Characterizing sources and targets of illumination in living tissue is challenging. MIT researchers have demonstrated that they can detect light deep into tissues like the brain using a customized MRI sensor.
Because so much light is absorbed or scattered as it passes through tissue, imaging light in deep tissues is particularly challenging. The MIT team overcome that difficulty by creating a sensor that transforms light into an MRI-detectable magnetic signal. This type of sensor could map light emitted by optical fibers implanted in the brain, such as the fibers used to stimulate neurons during optogenetic experiments.
Alan Jasanoff, an MIT professor of biological engineering, brain and cognitive sciences, and nuclear science and engineering, said, “We can image the distribution of light in tissue, and that’s important because people who use light to stimulate tissue or to measure from tissue often don’t quite know where the light is going, where they’re stimulating, or where the light is coming from. Our tool can be used to address those unknowns.”
“We wanted to create a magnetic sensor that responds to light locally and therefore is not subject to absorbance or scattering. Then this light detector can be imaged using MRI.”
Scientists have previously developed MRI probes that can interact with several molecules in the brain, including dopamine and calcium. The magnetic interactions between the sensors and the surrounding tissue are altered when these probes connect to their targets, which results in the dimming or brightening of the MRI signal.
The scientists decided to encapsulate magnetic particles in a liposome nanoparticle to create a light-sensitive MRI probe. The specific light-sensitive lipids that Trauner had previously created are used to develop the liposomes in this investigation. The liposomes’ lipids become more permeable to water, or “leaky,” when exposed to a specific wavelength of light. This makes it possible for the magnetic particles within to interact with the water and produce a signal that an MRI can pick up.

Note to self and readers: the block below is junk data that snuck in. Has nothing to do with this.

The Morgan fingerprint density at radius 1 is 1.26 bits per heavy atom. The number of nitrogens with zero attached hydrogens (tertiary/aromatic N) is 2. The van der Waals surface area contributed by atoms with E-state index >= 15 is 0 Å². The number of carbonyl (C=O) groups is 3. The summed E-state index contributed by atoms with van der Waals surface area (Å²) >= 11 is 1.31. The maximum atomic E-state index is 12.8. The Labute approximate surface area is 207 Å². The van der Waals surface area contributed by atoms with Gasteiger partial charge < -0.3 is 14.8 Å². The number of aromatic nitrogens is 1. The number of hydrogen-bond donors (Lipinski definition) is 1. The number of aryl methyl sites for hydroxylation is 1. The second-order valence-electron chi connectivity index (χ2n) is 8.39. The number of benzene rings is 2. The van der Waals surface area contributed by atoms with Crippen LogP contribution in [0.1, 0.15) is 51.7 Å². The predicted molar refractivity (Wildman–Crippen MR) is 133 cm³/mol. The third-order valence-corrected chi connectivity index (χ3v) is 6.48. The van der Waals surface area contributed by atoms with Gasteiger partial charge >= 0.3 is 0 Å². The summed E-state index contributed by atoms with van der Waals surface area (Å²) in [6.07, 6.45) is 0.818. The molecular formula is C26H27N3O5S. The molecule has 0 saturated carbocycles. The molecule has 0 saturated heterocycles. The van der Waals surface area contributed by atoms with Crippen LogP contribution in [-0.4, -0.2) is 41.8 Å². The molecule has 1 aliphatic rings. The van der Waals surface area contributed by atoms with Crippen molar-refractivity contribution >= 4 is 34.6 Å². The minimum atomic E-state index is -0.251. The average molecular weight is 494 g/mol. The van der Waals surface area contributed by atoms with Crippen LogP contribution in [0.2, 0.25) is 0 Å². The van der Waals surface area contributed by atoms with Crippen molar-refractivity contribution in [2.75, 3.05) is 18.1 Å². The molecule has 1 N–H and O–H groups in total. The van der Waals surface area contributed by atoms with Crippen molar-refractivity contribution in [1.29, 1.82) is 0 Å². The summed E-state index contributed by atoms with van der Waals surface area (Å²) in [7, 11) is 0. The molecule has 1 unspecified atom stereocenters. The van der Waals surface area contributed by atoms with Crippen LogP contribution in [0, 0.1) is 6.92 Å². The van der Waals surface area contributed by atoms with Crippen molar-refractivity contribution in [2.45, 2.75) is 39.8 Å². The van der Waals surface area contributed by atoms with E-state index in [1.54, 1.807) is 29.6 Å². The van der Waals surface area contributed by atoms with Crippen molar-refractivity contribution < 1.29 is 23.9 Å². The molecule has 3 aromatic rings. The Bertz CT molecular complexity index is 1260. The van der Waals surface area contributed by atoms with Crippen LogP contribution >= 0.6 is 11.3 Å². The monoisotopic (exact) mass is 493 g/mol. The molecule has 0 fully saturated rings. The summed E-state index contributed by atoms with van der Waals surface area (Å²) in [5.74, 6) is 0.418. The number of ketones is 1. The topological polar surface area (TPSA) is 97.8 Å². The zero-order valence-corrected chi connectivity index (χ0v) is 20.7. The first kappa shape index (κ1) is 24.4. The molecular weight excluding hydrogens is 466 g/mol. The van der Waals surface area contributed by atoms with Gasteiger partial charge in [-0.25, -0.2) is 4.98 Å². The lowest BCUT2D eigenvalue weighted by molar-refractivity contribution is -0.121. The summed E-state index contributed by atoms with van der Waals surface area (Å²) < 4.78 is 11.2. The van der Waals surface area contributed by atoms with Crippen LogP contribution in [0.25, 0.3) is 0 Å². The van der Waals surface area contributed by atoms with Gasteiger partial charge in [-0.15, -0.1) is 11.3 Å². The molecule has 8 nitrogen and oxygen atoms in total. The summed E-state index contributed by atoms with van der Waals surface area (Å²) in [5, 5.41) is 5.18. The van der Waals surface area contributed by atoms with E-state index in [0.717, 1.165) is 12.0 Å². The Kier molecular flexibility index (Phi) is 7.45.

Depending on the light they are exposed to, the particles, which the researchers named liposomal nanoparticle reporters (LisNR), can change from being permeable to impermeable. In this study, the researcher designed particles that, when exposed to ultraviolet light, become leaky and, when exposed to blue light, become impermeable once more. The particles may react to various light wavelengths, the researchers also demonstrated.
Xin Yu, assistant professor of radiology at Harvard Medical School, said, “This paper shows a novel sensor to enable photon detection with MRI through the brain. This illuminating work introduces a new avenue to bridge photon and proton-driven neuroimaging studies.”
The researchers tested the sensors at the striatum, a region of the rat brain that is important in movement planning and rewarding behavior. The scientists could map the spread of light from an optical wire inserted nearby after injecting the particles all over the striatum.
Researchers who conduct optogenetic experiments in the brain may find this sensing valuable because the fiber they utilise is comparable to those used for optogenetic stimulation.
Jasanoff said, “We don’t expect that everybody doing optogenetics will use this for every experiment — it’s more something that you would do once in a while to see whether a paradigm that you’re using is producing the profile of light that you think it should be.”
The sensor is expected to be useful for monitoring patients receiving treatments that involve light, such as photodynamic therapy, which uses light from a laser or LED to kill cancer cells.